In April, EU Members States voted for a near complete ban of the use of neonicotinoid insecticides – an extension to restrictions in place since 2013. The ban, which currently includes a usage ban for crops such as maize, wheat, barley, and oats, will be extended to include others like sugar beet. Use in greenhouses will not be affected.
Some studies have argued that neonicotinoids contribute to declining honeybee populations, while many other scientists and farmers argue that there is no significant field data to support this.
In response to the recent ban, SCI’s Pest Management Science journal has made a number of related papers free to access to better inform on the pros and cons of neonicotinoids.
Like to know more about neonicotinoids? Click the links below…
Robin Blake and Len Copping discuss the recent political actions on the use of neonicotinoids in agriculture, and the UK’s hazard-based approach following field research unsupportive of an outright ban on the insecticides.
Conflicting evidence on the effects of neonicotinoids on the honeybee population has beekeepers confused and has led to the increase in the use of older insecticides, reports one beekeeper.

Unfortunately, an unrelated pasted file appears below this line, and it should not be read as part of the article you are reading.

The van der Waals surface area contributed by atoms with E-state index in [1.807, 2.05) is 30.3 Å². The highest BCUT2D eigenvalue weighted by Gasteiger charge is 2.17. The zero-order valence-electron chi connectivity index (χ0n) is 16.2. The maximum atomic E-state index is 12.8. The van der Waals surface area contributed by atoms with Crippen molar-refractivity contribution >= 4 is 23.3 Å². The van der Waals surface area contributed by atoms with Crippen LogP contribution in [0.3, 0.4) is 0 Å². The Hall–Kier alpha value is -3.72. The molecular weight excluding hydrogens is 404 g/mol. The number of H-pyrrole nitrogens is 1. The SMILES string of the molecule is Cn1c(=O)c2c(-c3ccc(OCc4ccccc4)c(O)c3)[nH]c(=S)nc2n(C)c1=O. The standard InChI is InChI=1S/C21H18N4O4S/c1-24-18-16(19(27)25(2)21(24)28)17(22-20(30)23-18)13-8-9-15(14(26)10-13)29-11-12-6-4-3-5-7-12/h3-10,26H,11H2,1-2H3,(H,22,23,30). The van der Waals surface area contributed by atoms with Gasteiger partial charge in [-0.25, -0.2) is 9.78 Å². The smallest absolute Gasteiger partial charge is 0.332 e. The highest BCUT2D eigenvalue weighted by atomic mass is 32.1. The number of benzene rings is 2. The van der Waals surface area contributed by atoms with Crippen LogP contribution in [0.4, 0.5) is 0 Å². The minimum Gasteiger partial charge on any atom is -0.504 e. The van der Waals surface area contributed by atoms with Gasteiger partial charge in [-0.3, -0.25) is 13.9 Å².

Following the 2013 EU partial ban on neonicotinoids, experts called for good field data to fill knowledge gaps after questioning of the validity of the original laboratory research. To encourage future debate, realistic field data is essential to discouraging studies using overdoses that are not of environmental relevance.
This paper describes the consequences of the ban on neonicotinoid seed treatments on pest management in oilseed rape, including serious crop losses from cabbage stem flea beetles and aphids that have developed resistance to other insecticides.